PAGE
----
It is not uncommon, even in this era, for people to say of a man who has problems that he should get into a relationship with Khumalo. The presumption is that something bad will happen and we will be rid of him.
This is not a new thing. In isiZulu there is term which says, “Okuhlula amadoda kuyabikwa”, which loosely translates to, “What has beaten the men must be referred to women”. At first this seems like a backhanded compliment remarking on the abilities of women to problem-solve complex scenarios.
But what is closer to the truth is, what we really mean when we say that, once men have tried to solve the problem and thoroughly messed up, women must come in to sweep up the mess.
On Brenda and Babes
And Khumalo has been our sweeper for a while now. We expect her to clean up after Senzo even in death. Real life, however, remains a lot messier than just that.
Men have their own agency and the historical benefits of patriarchy. It was Meyiwa who decided to be in that house; it was he who had moved out of his family home and left his wife to pursue Khumalo.
Perhaps that should be less of a footnote when we talk about his life in the months and weeks leading up to his death.
We are now entering the realm of speculation here. If, for a moment, we are to entertain the notion that Khumalo knows Meyiwa’s killers, we must also accept that this is about as South African an act as there is. It is not uncommon in the black community for us to know someone who has committed crimes and, because of the historical stain that comes with being a snitch, we say nothing.
Equally, our fear of prison and what it does to break black people, in particular, forces us to render empathy that prevents us from outing even the worst among those who have wronged us.
The morality of having a desire for justice is often weighed against the reality of having criminals who are also breadwinners ripped from the community. The latter wins way more times than it should.
So it is easy to lash out at Khumalo and egg her on to do something, to speak out. It is easy to project our failures on her because it makes them easier to manage.
“The fault, dear Brutus, is not in our stars / But in ourselves.” (Julius Caesar, Act I, Scene III)
The persecution of Khumalo reminds me of how we treated Brenda Fassie when her love, Poppy Sihlahla, died next to her while she was high in their hotel room in Hillbrow.
Headlines painted her as a bad woman, who used her power and voice to lure an innocent young woman into a den of sex, drugs and groove before robbing her of life. About the incident MaBrrr would later say it made her realise how much she wanted her fans to love her even as she was fighting them.
More recently, after an outcry following the release of a video in which kwaito artist Mampintsha beats up gqom queen Babes Wodumo, we have seen the tide turn on the young gqom artist and she has become the pariah of the story. In a recent performance celebrating her birthday at Durban’s Rich Durban Nightclub, the singer utters the phrase, “kukhona ingane lay’ndlini”, a term used by Mampintsha during the altercation which went viral.
For some this was an unforgivable transgression. With many Mampintsha loyalists and even some who supported Babes declaring that for saying these words she is worse than he is and is making a mockery out of the people who supported her and that she deserves to get beaten up. We refuse to see this moment as Babes taking back her agency after Mampintsha recorded a song using the phrase that he said to her repeatedly while stripping her of her dignity.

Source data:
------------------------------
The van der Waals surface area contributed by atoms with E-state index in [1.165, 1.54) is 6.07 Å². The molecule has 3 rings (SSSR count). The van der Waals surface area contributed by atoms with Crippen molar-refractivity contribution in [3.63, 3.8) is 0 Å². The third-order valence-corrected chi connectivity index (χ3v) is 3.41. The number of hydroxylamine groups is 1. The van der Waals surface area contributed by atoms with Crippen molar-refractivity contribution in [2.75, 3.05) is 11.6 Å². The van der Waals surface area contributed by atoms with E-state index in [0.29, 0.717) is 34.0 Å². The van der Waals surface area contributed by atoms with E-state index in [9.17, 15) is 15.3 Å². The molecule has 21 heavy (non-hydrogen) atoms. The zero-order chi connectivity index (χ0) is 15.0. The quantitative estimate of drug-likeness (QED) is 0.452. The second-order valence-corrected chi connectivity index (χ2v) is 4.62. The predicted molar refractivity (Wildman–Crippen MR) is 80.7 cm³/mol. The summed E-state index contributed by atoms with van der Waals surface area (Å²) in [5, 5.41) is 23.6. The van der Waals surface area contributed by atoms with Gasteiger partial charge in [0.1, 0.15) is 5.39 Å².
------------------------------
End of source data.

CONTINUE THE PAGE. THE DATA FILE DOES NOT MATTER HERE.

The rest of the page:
The female pop star as evil witch is a stale trope that is the product of society’s desire to bend over backwards just to prevent people in general, and men in particular, from being accountable for their actions and lives.
Our fascination with the pop icon as villain comes from a deep-rooted bias on the capabilities of women. We see beauty and talent as something that makes women incapable of certain things, including evil. So, when we think they’ve done something bad, the punishment dealt out is disproportionate and often swift and irreversibly severe.
When female artists make a mistake, the pleas that we cop for their male counterparts are never available to them.
That is because the music industry takes its cues from us, the buying public. From an early age, we treat boys as more valuable than girls. Entrust them with family names and install them as heads of the family regardless of age and their station in life.
In this business, the docile, passive performer, who owns nothing and says nothing is the only version of womanhood permitted to exist. Women like Brenda Fassie, Lebo Mathosa (who was often accused of wrecking relationships and turning young women into lesbians) and Khumalo are anything but docile.
We think of Senzo every time we see Khumalo, joyful and living her life without inhibitions and hate her. We boo her off stages not because we have any proof she did anything wrong or know something about Meyiwa’s death. We believe that her very survival and Meyiwa’s death robbed us and Meyiwa of his moment of redemption.
We had secretly hoped he would come back to his senses and label her as the homewrecker and go back to his wife; that Khumalo would stop living out so damn loudly and would retreat into a sheltered life marred by shame. Nothing vexes a crowd baying for blood quite like a woman who, put in fire, somehow makes it out alive.
Senzo had many moments to do this, to leave, and he chose not to. So, rather than deal with the blunt blow of that reality, we project our anger on to a woman who can do a lot, including spiral and bend her spine like a human slinky, but what she could not do then was make Meyiwa’s choices for him and she certainly cannot bring him back from the dead.
So, when we see Khumalo clashing with people on social media or getting off stage when she is booed, she is not merely attempting survival. She is hollering. Now it’s up to us to let her go.